Indigenous Land Title Initiative

Year: 
2017

Business Issue

An antiquated and cumbersome land “ownership” system for Indigenous lands has limited the ability of First Nations to leverage the value of their property, hindering them from achieving their full economic potential and highest and best use of their lands.  With many municipalities and regions looking for opportunities for developable lands, this inability to fully utilize potential partnerships with First Nations is hindering the growth of business.

Background

There are a number of issues hindering the ability of Indigenous communities in accessing the available potential of their lands.  Firstly, First Nations are constrained by high transaction costs, nearly four to six times higher than on non-First Nation lands. These high transaction costs arise because the legal and administrative framework to facilitate investment on First Nation land is largely missing.  Whereas the legislative and administrative frameworks for federal and provincial governments have evolved responsively over the last 140 years, the Indian Act has remained virtually unchanged.

Secondly, with respect to land tenure, the current methods for securing title on First Nation lands and the Indian Lands Registry are inadequate and they do not provide sufficient title certainty.  This is true regardless of who invests (First Nation and non-First Nation) and regardless of the type of investment (commercial or residential). The consequences of poor land title have been profound.  Land certainty is the bedrock of the investment and financial markets. Its absence has deterred investment and greatly lowered land values on First Nation lands.  It has resulted in valuable lands being put to very low value uses, as low as 10% of comparable land governed by a Torrens based system. 

During the last 30 years, First Nations have begun to legislate their way back into the Canadian economy. It started in 1988 with the first change to the Indian Act ever led by a First Nation – the Kamloops amendment. This allowed First Nations to collect property tax on their lands. Once First Nation governments derived revenues from economic activity, they began to pursue more economic activity on their lands. This meant pursuing other legislation to fill the legal and administrative gaps created by the Indian Act which include:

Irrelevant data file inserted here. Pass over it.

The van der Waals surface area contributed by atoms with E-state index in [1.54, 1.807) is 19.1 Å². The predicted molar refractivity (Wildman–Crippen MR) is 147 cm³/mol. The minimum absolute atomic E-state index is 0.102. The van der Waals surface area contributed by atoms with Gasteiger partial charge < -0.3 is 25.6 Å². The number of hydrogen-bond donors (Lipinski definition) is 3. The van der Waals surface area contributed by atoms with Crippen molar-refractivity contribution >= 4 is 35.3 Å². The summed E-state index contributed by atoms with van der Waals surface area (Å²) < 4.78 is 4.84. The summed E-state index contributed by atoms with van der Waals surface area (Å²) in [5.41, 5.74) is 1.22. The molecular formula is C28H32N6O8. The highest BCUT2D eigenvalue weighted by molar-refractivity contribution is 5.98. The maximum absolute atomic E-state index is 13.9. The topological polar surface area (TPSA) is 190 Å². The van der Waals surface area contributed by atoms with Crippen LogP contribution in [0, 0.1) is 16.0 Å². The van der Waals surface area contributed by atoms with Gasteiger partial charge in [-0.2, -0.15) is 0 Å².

• The First Nations Land Management Act
  • The First Nations Goods and Services Tax Act
  • The First Nations Fiscal and Statistical Management Act
  • The First Nations Oil and Gas Management Act and
  • The First Nations Commercial and Industrial Development Act

Missing in these legislative initiatives, is an institutional framework to improve First Nation land tenure certainty.

For several years First Nations, the federal government, and the First Nations Tax Commission (FNTC) have worked on developing land title legislation under the Indigenous Land Title Initiative (ILTI). This initiative is designed to enable First Nations who wish to choose this option to move beyond the debilitating Indian Act land tenure system, to a more modern Torrens-based system which facilitates certainty and economic growth.  Continued support from the federal government and eventual passage of the legislation for interested First Nations will lead to greater First Nation integration in the market economy.

The FNTC estimated in 2011 that based on 68 BC First Nations opting into ILTI over 15 years, $3.8 billion in increased real estate values, 27,000 FTEs in new employment opportunities, 2,700 new homes built, approximately $240 million in property and sales tax revenues, and about $160 million in infrastructure will be generated. According to the FNTC, this will result in a $1.1 billion reduction in the cost of poverty.

Summary

Conditions of the ILTI would be as follows:

  • The ILTI will allow First Nations to opt-in to a land title legislative framework as an alternative to the Indian Act following a positive vote of its membership;
  • Participating First Nations will have the option to hold legal title to the land currently held by the Crown as “reserves” under the Indian Act, and will have the power to enable all types of land tenure, including, if they choose, individual ownership without any loss of jurisdiction over the land; 
  • Participating First Nations will have expanded jurisdiction to implement a Torrens title system and to manage, develop, and protect their lands;
  • A ready-to-use legal framework of regulations and sample laws will allow ILTI First Nations to implement the legal framework for their jurisdictions efficiently and effectively;
  • The ITLI will have a profound impact in stimulating investment, reducing poverty, and strengthening First Nation participation in regional economies; and 
  • First Nations (including T’kemlups te Secwepemc, Shuswap, Skowkale, Aitchlitz, Klahoose, Upper Nicola and others) have passed Band Council resolutions of support for the ILTI initiative.

THE CHAMBER RECOMMENDS

That the federal government collaborate with First Nations to develop systems and optional ILTI legislation to improve land tenure certainty for First Nation with their undisputed lands.

References

http://news.nationalpost.com/news/canada/allowing-private-home-ownership-on-reserves-could-be-key-to-improving-well-being-for-natives-report

http://news.nationalpost.com/full-comment/jesse-kline-private-property-rights-are-key-to-the-future-prosperity-of-first-nations

http://news.nationalpost.com/full-comment/michael-lebourdais-ravina-bains-let-first-nations-thrive

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